I really don’t care to watch the events with the animals, it’s just not my thing, mostly because of the relentless way people approach winning. The animal could care less if it wins a gold medal.

    Like

  2. Speaking as someone who’s actually worked for one of the guys who showed a horse at the olympics this year (and nine before!) I can tell you some very questionable things get done in order to make a horse competitive. But I can also tell you that the horses that are truly competitive (with any longevity), don’t usually need those extreme measures. Also, the sheer level of care that they get is astounding. I took care of a horse that got two hours of physio every day that he competed, and that horse would throw a tantrum every time he had a rail—he absolutely loved being in the ring. Also, at that level there’s so much scrutiny over what you do with your horse (like, unless they’re in their stall they can’t be out of sight of an FEI official) that cheating is getting pretty difficult (which is great and should not ever change).
    The problem in my book is that the system is getting a bit ridiculous. My heart goes out to poor Tiffany Foster loosing her dream over a SCRATCH. Horses get nicks on them every day—if they’re going to disqualify her they need to disqualify everybody. I find it equality stupid that the vet that disqualified her said he would have scratched his horse and put it on antibiotics. Could you imaging doing that to your dog every time it got a scratch? They wouldn’t have an immune system left.
    That situation is especially ridiculous when you here about these sorts of things and realize how easy it is to buy your way into the Olympics. I remember watching the rider she talks about for the second half of the post in the individual competition yesterday and trying to figure out why he was there (it’s a miracle he wasn’t ejected from the tack over EVERY SINGLE JUMP. I sure hope his horse got a wheelbarrow of carrots later for saving his ass) and after reading that post I finally have my answer. The fact that his team got a Bronze makes my head spin.
    Basically, it’s regulation without sense that’s damaging the sport at this point, but I should point out that it isn’t the Olympic regulating the equestrian events, it’s the FEI which is an entirely different organization. Maybe that should change.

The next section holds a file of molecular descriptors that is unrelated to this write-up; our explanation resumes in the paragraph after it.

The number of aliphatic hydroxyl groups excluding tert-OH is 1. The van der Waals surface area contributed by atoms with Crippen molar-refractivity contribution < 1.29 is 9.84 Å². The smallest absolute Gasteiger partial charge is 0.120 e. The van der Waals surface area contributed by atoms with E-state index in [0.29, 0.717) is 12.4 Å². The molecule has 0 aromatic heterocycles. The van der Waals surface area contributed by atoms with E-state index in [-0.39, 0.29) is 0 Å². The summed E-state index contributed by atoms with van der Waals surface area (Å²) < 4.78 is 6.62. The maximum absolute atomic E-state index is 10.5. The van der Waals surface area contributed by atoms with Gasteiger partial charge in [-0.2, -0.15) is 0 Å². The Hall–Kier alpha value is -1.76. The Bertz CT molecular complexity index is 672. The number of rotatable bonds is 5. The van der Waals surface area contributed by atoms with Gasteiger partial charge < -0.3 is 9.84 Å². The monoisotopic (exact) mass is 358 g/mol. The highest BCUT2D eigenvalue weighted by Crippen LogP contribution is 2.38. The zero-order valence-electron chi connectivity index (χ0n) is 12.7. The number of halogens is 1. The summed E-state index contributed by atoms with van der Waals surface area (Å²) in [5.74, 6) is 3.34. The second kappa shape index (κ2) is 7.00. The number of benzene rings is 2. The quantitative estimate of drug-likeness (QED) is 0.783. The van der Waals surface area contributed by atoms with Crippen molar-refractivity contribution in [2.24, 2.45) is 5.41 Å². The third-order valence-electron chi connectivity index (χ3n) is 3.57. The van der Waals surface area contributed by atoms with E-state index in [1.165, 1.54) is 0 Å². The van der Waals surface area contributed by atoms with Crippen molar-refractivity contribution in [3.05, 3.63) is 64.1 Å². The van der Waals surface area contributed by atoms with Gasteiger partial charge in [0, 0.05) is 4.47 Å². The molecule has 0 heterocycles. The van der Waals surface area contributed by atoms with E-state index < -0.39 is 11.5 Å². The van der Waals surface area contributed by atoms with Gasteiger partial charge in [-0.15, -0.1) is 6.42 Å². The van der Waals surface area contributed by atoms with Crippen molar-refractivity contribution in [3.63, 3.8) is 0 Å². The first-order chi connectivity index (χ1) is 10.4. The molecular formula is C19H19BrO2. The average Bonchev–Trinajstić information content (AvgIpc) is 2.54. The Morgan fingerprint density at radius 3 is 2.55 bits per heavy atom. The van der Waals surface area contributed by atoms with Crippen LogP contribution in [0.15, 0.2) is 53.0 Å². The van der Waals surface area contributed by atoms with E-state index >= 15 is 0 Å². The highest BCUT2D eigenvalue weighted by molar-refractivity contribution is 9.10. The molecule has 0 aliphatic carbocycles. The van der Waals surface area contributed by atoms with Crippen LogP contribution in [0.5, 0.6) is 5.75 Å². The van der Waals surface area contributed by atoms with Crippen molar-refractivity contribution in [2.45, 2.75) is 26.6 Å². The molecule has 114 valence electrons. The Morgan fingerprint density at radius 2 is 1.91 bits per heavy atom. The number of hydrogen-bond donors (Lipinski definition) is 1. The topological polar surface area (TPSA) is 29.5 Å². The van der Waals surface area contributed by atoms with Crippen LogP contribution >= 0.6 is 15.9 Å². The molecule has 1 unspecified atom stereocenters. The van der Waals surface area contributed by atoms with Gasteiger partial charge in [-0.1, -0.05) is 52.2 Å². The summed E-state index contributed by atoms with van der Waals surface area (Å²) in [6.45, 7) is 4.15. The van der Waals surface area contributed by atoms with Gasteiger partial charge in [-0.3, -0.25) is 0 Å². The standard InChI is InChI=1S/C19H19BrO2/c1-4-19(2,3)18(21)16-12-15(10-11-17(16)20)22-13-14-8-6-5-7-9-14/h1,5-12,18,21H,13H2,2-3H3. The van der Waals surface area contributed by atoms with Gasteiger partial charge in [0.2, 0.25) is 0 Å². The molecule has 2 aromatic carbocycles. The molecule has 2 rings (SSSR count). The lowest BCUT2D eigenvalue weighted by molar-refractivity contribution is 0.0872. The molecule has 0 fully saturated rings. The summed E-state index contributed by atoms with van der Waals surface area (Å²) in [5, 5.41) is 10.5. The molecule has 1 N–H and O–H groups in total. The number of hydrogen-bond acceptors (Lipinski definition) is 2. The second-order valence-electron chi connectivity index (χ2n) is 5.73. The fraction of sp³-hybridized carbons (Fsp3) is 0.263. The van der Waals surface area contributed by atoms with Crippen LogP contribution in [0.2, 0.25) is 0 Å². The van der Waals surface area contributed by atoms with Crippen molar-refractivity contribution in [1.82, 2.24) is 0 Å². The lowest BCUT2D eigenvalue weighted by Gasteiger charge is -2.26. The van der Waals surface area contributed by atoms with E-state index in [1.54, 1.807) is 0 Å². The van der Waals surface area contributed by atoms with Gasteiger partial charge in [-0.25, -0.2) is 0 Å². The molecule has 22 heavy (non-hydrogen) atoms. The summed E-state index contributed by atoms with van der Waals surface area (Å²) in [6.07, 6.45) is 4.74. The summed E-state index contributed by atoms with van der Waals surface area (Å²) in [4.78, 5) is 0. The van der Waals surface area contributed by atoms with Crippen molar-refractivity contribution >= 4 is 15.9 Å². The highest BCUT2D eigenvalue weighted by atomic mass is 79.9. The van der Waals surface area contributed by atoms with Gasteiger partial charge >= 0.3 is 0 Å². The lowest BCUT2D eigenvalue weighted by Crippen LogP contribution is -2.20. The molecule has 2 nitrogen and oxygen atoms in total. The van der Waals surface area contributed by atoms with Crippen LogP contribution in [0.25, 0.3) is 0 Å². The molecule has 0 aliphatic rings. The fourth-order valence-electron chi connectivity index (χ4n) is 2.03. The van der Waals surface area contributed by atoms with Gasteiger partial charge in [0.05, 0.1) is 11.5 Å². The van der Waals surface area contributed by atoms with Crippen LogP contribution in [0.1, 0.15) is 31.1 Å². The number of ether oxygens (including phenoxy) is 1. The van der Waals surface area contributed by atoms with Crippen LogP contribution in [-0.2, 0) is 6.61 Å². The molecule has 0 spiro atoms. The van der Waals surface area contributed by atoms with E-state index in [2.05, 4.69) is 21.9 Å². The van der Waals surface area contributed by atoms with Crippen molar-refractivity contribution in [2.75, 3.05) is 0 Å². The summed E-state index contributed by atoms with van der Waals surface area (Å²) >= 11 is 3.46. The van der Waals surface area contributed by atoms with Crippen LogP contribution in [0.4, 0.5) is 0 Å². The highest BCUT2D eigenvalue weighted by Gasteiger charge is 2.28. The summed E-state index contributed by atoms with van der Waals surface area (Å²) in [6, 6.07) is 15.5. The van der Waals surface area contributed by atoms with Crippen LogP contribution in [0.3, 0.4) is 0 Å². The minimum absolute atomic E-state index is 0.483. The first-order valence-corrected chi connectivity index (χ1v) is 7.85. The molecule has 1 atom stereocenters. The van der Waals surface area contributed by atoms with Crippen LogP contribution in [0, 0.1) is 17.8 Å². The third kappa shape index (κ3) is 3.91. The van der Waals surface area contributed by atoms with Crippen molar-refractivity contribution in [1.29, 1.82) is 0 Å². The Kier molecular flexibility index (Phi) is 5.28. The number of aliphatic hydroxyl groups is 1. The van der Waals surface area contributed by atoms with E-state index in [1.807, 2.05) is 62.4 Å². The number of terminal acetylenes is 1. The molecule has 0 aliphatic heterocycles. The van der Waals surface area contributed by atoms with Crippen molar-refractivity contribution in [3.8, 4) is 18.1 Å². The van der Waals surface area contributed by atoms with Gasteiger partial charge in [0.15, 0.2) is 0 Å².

Like

  3. Y’know, I enjoy watching Olympics but not just from the standpoint of nationalism or pride. There are many sports that are rarely, if ever, aired on tv other than during the Olympics that I love watching so I take advantage of watching, regardless who is playing/winning–swimming, diving, rhythmic gymnastics , sync. swimming, water polo, etc. I watch it because I really just enjoy the sports and seeing the best in the world compete.

    Y’know, part of me really wants to watch the equestrian events and sometimes I do (because I’ve long been a horse fan and took 4 years of dressage lessons), but I don’t love some of the negative things I see with riders having a bad round like sulking and not even thanking the horse for the big effort.

    Like

  4. I always root for the underdog, not my own country. Is that treason? Yikes, I think they could kill me for that.

    Like

  5. I have not watched one minute of coverage. Hunt test season. Too busy. I wish I had time to watch the equestrian events. There us something wonderful about watching an animal do what it was bred to do. The winter Olympics are more my style since I have the time.

    But in general, I don’t see too much wrong with a person pushing themselves toward a goal. I think to some extent, mediocre is just an accepted norm these days. It is refreshing to see young adults devoted to something other than the latest vampire/super hero movie.

    Like

  6. I think the low-Olympic moment this year for me was the Gymnastics tie-breakers. I mean, they’re (for the most part) *little girls.* What on earth would it hurt to give out two bronze medals?

    As for equestrian events, I haven’t been watching them because I’m so clueless. I watched about five minutes of dressage before I realized that I had no idea what was going on, what the deductions were, and what the goal was. And that’s coming from someone who has watched a lot of weird sports.

    Like

  7. The Olympics will always be a magic time for me. I’ve learned to watch and enjoy so many new events (Yes, we all have grown to love curling down here, even though we don’t totally get it) and to meet so many fascinating Olympians who are inspiring with their life stories. The medal count gets a little tiresome, but I guess that is just part of the competitive nature of the Olympics. And I believe competition makes us perform better.

    I love to see the little countries with a few or even one athlete represented. I love that all the countries have at least one woman athlete. I’m always afraid that one of the horses will fall, so I avoid watching them, but I would watch anything with dogs in it. 🙂

    Like

  8. I may be shot here – but I don’t watch the Olympics. I think the last time I did was in the 80’s. It’s overplayed, and “news” is someone’s facial expression among a list of other ridiculous things. Really?